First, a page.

Meet the young doctors rowing from Australia to Africa in shark-infested waters
They will be rowing 24 hours a day in two-hour alternating shifts for three months
In a few months two recently graduated doctors, Ted and Jack, will be taking on a 3,600 mile, non-stop row from Australia to Africa.
4,000 people have climbed Everest. 536 people have gone into space. Only 20 have rowed the Indian Ocean.
They will be rowing for three months, 24 hours a day in 2-hour alternating shifts, allowing one to eat and sleep while the other rows.
Ted told The Tab: “We will battle sleep deprivation, hurricane force winds and 50 foot waves. If we succeed, we will be the fifth pair to have ever made the crossing.
“We wanted to choose a challenge that would be back-breakingly difficult but also just about achievable.”
They are aiming to raise £100,000 for Medicin Sans Frontiers: “They place highly skilled medical staff, logisticians and water & sanitation experts in disaster zones, and carry out over eight million patient consultations every year. Since 1971, they have treated over one hundred million patients. We cannot think of a more worthy cause.”
I ask him if people often tell him he is mad. “Quite a lot. Mainly they just look at me and say ‘what the hell are you doing?’. I think people would be less shocked if I vaguely resembled a sportsman.
In March, weather dependent, they will set off from Exmouth, Western Australia and row for three months without stopping to Port Louis, Mauritius.
I tell him that seems pretty soon: “Yes, it’s fucking soon”.
The idea materialised “after a sports night” while they were studying medicine together at Imperial College London, Ted tells me laughing. “It was November or December time when the Atlantic Race was on, and we just thought that would be such a cool thing to do. We’re very good mates – we have been since med school, we have similar stupid ideas all the time.
“We tried to take a year out of med school, they said ‘sure you can take a year out, but you can’t come back after. So we waited till after med school. That was five years ago.
“A year ago we thought let’s give it a go – but even then I thought we’d never actually do it.”
He tells me they chose the Indian Ocean because, “it hasn’t been done very much as all, plus the world record is up for grabs.
“I mean it’s going to be really tough and we’ve probably bitten off more than we can chew.”
The biggest dangers they pair face are super-tankers, the weather, sharks, pirates and dehydration.
“We’d be stupid not to be concerned at all”, he says. “There are a number of risks, for one that we’re following the main shark migration pattern from Australia to South Africa. That’s sub-optimal.”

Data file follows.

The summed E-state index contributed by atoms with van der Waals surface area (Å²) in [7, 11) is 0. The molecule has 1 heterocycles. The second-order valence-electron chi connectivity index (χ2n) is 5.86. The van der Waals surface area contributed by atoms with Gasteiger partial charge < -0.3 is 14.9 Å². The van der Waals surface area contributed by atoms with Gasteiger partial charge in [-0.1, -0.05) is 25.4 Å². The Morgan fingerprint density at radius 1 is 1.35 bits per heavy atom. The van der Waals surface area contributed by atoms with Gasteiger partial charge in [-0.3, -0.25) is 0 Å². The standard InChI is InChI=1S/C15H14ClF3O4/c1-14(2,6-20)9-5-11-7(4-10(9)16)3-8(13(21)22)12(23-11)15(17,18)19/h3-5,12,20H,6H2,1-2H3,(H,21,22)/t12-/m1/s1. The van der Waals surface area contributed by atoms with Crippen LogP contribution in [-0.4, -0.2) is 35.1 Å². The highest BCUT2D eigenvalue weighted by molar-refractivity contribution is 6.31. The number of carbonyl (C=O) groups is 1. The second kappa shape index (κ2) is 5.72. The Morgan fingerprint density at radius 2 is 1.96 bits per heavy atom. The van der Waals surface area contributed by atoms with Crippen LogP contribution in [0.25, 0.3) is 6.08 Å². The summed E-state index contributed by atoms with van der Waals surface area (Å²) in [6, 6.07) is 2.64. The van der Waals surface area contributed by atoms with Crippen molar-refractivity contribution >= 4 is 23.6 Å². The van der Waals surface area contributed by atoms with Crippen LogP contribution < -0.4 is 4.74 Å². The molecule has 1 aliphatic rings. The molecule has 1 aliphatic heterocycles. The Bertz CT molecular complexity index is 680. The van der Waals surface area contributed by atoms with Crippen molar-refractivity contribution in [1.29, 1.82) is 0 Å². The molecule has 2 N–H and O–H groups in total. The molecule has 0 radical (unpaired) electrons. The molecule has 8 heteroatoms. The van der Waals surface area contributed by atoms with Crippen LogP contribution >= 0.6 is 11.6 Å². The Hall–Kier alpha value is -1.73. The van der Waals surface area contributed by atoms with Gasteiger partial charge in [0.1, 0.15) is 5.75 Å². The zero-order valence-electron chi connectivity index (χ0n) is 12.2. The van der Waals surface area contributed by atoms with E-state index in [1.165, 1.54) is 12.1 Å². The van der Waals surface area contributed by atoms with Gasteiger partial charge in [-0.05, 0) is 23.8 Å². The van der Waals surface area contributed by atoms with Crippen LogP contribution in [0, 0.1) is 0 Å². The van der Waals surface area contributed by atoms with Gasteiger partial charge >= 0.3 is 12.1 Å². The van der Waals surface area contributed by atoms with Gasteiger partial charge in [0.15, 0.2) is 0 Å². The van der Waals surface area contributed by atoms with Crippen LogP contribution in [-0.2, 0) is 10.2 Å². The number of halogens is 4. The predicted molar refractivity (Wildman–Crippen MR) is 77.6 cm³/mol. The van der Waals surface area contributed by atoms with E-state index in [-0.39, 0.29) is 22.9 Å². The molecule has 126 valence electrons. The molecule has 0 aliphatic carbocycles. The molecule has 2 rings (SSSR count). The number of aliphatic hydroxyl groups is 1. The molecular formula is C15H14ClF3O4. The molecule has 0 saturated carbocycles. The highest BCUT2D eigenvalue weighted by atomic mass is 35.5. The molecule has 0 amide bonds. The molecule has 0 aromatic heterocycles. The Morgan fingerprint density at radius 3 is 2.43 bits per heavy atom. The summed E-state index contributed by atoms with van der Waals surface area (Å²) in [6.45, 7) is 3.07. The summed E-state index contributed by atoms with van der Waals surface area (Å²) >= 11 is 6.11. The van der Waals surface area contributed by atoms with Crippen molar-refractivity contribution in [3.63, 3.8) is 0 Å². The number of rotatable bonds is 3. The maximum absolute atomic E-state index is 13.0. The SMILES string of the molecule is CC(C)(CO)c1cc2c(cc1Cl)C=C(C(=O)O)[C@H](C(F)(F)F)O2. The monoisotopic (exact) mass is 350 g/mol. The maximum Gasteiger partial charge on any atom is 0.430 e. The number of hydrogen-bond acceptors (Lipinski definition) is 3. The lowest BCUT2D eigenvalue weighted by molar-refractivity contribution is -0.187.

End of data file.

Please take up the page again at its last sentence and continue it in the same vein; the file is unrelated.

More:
If they find themselves on the path of a big super-tanker they would have to radio them to adjust their course. “We can’t move very fast or change direction very easily and get out of the way. Super-tankers are probably the biggest danger actually, they move so quickly.
“We also have a radar on board which can detect pirates. That’s a concern as we get closer to Africa – it’s more of an issue if we get swept North. We can hide ourselves from the radar too or delay where we appear on it to stay safe. We’ll be carrying knives, but for practical reasons, not pirates.”
There is the possibility that Ted and Jack will face waves up to 50 feet tall: “Yeah, the weather – if you get caught in massive storms it can be quite terrifying. As long as we stay with the boat and stay harnessed in and we don’t lose it, we’ll be okay. The boat we’ve got can’t sink.
“But if you lose your boat in the middle of the Indian Ocean you are a gonner. We have these all-singing, all-dancing life jackets – who knew they could be so expensive.”
They have a water converter on board which takes the salt out of the sea. “That’s one of the big dangers – if that breaks we’ll be in deep shit. We have a handheld water pump as a backup but in the event the machine breaks we’ll be spending our breaks pumping water, which is less than ideal.”
They have rowed 48 hours straight so far, in the North Sea, which is “not a lot compared to 85 days. That’s two 85ths of it. We’re both slightly of the attitude that we don’t want to do too much and put ourselves off early.”
I ask him if he’s watching what he’s eating and drinking: “In theory, yes. Well to be honest with you, firstly I’m not that kind of guy, but also we’re meant to be putting on loads of weight as we will be burning so many calories on the ocean. We need to be fat enough and big enough that I can lose a large amount on the row and still be OK.
“We can only carry enough for 5,000 calories a day, each. We’ll be burning 8,000. Each food sachet is 800 calories and we’ll add in two teaspoons of olive oil, which by the way is 200 calories. I didn’t know that before. The freeze dried food is actually delicious”
Ted and Jack are working a lot of nights at hospitals which makes training tough. “I do a minimum of one training session a day, ideally two. First thing in the morning and last thing at night. Weekends too. I don’t normally take more than one rest day a week, which is pretty dull.
They’re not expecting it to be constantly rosey on the boat: “I think we’ll definitely fight – I don’t think anyone could stay in that close quarters with someone and not argue. Having said that we won’t see that much of each other because we’re doing these two-hour shifts. It’s going to be pretty anti-social.”
85 days from Exmouth, Australia to Port Louis, Mauritius is the world record, “so we’re aiming for 84”.
Ted finishes: “None of this would be happening if it wasn’t for our incredibly generous sponsors- CCube Solutions, Brickendon Consulting, Epic Private Equity, BPL Global, Karma group and Fitlegs stockings.
“We’re really excited, there’s been so much planning and aggravation and stress over getting funding together. We just want to get on the boat and do it now.”